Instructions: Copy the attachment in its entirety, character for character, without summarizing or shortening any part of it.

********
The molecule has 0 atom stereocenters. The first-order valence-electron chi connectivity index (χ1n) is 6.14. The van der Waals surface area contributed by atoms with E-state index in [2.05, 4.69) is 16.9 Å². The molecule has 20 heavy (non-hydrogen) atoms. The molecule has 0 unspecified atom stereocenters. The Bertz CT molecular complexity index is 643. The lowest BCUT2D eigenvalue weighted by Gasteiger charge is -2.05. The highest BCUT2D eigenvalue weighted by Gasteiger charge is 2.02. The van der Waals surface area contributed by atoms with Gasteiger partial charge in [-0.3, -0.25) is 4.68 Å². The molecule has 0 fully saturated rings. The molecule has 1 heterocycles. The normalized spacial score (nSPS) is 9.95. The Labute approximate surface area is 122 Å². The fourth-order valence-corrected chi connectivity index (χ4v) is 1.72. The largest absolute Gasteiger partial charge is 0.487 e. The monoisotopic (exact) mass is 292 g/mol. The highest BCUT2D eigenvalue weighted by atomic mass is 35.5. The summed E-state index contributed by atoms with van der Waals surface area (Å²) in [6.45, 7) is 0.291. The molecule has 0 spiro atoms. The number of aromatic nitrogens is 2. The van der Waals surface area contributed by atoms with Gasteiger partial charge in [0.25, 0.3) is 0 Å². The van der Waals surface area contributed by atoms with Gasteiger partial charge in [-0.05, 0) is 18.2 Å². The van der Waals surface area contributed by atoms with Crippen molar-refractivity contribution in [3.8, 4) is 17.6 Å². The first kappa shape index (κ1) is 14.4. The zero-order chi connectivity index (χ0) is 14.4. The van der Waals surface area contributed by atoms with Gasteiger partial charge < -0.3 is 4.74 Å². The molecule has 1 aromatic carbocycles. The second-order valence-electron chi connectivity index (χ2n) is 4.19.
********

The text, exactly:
The molecule has 0 atom stereocenters. The first-order valence-electron chi connectivity index (χ1n) is 6.14. The van der Waals surface area contributed by atoms with E-state index in [2.05, 4.69) is 16.9 Å². The molecule has 20 heavy (non-hydrogen) atoms. The molecule has 0 unspecified atom stereocenters. The Bertz CT molecular complexity index is 643. The lowest BCUT2D eigenvalue weighted by Gasteiger charge is -2.05. The highest BCUT2D eigenvalue weighted by Gasteiger charge is 2.02. The van der Waals surface area contributed by atoms with Gasteiger partial charge in [-0.3, -0.25) is 4.68 Å². The molecule has 0 fully saturated rings. The molecule has 1 heterocycles. The normalized spacial score (nSPS) is 9.95. The Labute approximate surface area is 122 Å². The fourth-order valence-corrected chi connectivity index (χ4v) is 1.72. The largest absolute Gasteiger partial charge is 0.487 e. The monoisotopic (exact) mass is 292 g/mol. The highest BCUT2D eigenvalue weighted by atomic mass is 35.5. The summed E-state index contributed by atoms with van der Waals surface area (Å²) in [6.45, 7) is 0.291. The molecule has 0 spiro atoms. The number of aromatic nitrogens is 2. The van der Waals surface area contributed by atoms with Gasteiger partial charge in [0.25, 0.3) is 0 Å². The van der Waals surface area contributed by atoms with Gasteiger partial charge in [-0.05, 0) is 18.2 Å². The van der Waals surface area contributed by atoms with Crippen molar-refractivity contribution in [3.8, 4) is 17.6 Å². The first kappa shape index (κ1) is 14.4. The zero-order chi connectivity index (χ0) is 14.4. The van der Waals surface area contributed by atoms with Gasteiger partial charge < -0.3 is 4.74 Å². The molecule has 1 aromatic carbocycles. The second-order valence-electron chi connectivity index (χ2n) is 4.19.